Garrison talked about the differences between the original Spring Flings and later Spring Flings to “The Temple News” in 1987.
“It’s meaning has changed,” she said. “It [used to be] like a Temple day. When we first did Spring Fling it was not geared toward major concerts, it was geared toward Temple talent.”
A number of incidents have caused Spring Fling to undergo significant changes through the years.
In 1989, one person being was thrown through a second floor window and several fights occurred among students and other people on campus.
Former “Temple News” columnist Jennifer Watson called Spring Fling a “booze-a-rama” in 1993 and later stated that as a freshman, she started her first Spring Fling day out with “a mug of beer.” That year, 16 people were charged with illegal possession of alcohol during the festivities.
By the 90s, advertisements were placed prominently in “The Temple News” to remind students that the state Liquor Control Board would be in attendance at that year’s Spring Fling.
In later years, administrators moved the street fair event from Thursday to Tuesday to discourage students from skipping the remainder of the week’s classes.
Increasing Student Involvement
No matter what day it is held, attendance at the Spring Fling street fair has always been exemplary.
But now that Spring Fling has expanded into a week long format, the goal is to get more people involved in all of the events, especially student organizations, Taylor and Kreitz said.
“If we can get the student organizations involved, that means that we can get a good population of the students involved,” Taylor said. “We want to get as many students involved in Spring Fling as possible.
“It creates a better Spring Fling,” she said. “It also allows the organizations to network with each other and showcase themselves.”
A week-long competition was held to help foster student organization involvement. Organizations were given points for attending and completing tasks at certain events during the week.
The Cherry Crusaders, the group that the earned the most points, won $1,000, which will be tacked on to their allocated funds for next semester, in addition to other prizes.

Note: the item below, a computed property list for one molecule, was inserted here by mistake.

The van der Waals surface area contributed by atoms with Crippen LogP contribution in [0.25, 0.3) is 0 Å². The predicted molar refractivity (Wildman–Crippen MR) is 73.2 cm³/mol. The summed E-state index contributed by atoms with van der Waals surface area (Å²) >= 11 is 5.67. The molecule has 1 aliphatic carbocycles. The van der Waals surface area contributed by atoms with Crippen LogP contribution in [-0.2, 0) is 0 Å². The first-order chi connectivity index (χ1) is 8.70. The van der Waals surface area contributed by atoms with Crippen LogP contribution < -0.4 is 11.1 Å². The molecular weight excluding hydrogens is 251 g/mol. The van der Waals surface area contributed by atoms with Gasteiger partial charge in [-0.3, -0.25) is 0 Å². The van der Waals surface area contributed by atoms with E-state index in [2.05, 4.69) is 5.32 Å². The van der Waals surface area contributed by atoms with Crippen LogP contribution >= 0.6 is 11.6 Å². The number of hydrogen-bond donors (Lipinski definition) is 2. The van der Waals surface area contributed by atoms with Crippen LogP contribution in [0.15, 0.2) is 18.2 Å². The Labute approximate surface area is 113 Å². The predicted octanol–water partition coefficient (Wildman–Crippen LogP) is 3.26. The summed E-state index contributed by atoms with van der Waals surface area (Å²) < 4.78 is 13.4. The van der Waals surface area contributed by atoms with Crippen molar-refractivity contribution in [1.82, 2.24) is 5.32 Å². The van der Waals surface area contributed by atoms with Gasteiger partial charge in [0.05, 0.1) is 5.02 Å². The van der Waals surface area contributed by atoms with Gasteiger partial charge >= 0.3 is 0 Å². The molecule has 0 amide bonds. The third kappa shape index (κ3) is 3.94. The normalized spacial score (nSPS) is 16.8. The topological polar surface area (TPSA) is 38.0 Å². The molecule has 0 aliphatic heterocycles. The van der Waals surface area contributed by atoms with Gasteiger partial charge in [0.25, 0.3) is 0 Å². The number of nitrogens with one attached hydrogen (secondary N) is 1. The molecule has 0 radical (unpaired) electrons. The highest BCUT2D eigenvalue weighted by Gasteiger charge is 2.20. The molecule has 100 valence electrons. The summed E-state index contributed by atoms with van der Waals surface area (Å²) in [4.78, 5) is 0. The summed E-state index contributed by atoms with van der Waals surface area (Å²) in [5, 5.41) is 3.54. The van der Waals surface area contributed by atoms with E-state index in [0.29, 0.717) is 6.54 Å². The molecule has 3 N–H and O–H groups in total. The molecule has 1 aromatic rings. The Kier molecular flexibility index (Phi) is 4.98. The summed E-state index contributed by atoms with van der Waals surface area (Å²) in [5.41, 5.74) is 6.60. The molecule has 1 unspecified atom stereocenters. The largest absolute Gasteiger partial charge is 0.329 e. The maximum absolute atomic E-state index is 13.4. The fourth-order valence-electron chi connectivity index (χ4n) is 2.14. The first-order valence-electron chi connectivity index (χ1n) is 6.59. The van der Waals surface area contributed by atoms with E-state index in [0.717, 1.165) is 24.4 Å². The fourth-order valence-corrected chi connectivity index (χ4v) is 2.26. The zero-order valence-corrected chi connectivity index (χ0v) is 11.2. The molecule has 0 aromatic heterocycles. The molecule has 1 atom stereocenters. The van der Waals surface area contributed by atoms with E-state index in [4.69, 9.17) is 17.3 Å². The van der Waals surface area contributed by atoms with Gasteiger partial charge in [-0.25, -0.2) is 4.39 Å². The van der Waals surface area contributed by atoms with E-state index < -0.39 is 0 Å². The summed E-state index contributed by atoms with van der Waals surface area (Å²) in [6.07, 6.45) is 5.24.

The incentives helped.
Attendance was strong at the step show and “Scribble N Dribble” basketball program. At least 30 organizations signed up for the Relay For Life event and helped raise $21,000 for the American Cancer Association, Taylor and Kreitz said.
There have been a few bumps in the road, though.
A long-proposed student organization parade was shelved because it violated a university noise ordinance that limits the number of times outdoor events with amplified sound can be held on campus, Taylor said.
A concert at the Liacouras Center featuring rapper Ludacris was also canceled.
“I wouldn’t say it was a setback,” Kreitz said about the concert. “It brings you down a little bit but you keep going because you realize the week is going to be great without it.”
Thirty years ago at the inaugural Spring Fling, few people would’ve guessed that the event would grow from a “Temple day” to what is now a full scale week-long extravaganza.
But, at this point, Spring Fling is headed in that direction.
“I think it’s great that we’re making it a whole week’s worth of events,” Kreitz said. “Hopefully, when budget time comes around, they increase our budget because they see that we want Spring Fling to be on the same level as Homecoming.”
Tyson McCloud can be reached @ firstname.lastname@example.org.